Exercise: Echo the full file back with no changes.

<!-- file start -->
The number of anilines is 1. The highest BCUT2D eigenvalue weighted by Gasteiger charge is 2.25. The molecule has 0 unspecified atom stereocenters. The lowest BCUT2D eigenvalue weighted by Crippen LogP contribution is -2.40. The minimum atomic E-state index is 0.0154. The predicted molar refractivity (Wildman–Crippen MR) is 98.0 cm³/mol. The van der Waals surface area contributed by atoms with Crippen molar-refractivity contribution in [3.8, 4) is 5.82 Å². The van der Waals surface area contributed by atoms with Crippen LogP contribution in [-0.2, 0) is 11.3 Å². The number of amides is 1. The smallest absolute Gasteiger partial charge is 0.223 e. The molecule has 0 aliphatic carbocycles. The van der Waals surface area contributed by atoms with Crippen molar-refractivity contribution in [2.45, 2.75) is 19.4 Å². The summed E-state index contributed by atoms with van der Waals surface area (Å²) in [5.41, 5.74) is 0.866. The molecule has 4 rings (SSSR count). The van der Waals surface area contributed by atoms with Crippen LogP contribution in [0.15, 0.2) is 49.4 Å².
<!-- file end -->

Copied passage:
The number of anilines is 1. The highest BCUT2D eigenvalue weighted by Gasteiger charge is 2.25. The molecule has 0 unspecified atom stereocenters. The lowest BCUT2D eigenvalue weighted by Crippen LogP contribution is -2.40. The minimum atomic E-state index is 0.0154. The predicted molar refractivity (Wildman–Crippen MR) is 98.0 cm³/mol. The van der Waals surface area contributed by atoms with Crippen molar-refractivity contribution in [3.8, 4) is 5.82 Å². The van der Waals surface area contributed by atoms with Crippen LogP contribution in [-0.2, 0) is 11.3 Å². The number of amides is 1. The smallest absolute Gasteiger partial charge is 0.223 e. The molecule has 0 aliphatic carbocycles. The van der Waals surface area contributed by atoms with Crippen molar-refractivity contribution in [2.45, 2.75) is 19.4 Å². The summed E-state index contributed by atoms with van der Waals surface area (Å²) in [5.41, 5.74) is 0.866. The molecule has 4 rings (SSSR count). The van der Waals surface area contributed by atoms with Crippen LogP contribution in [0.15, 0.2) is 49.4 Å².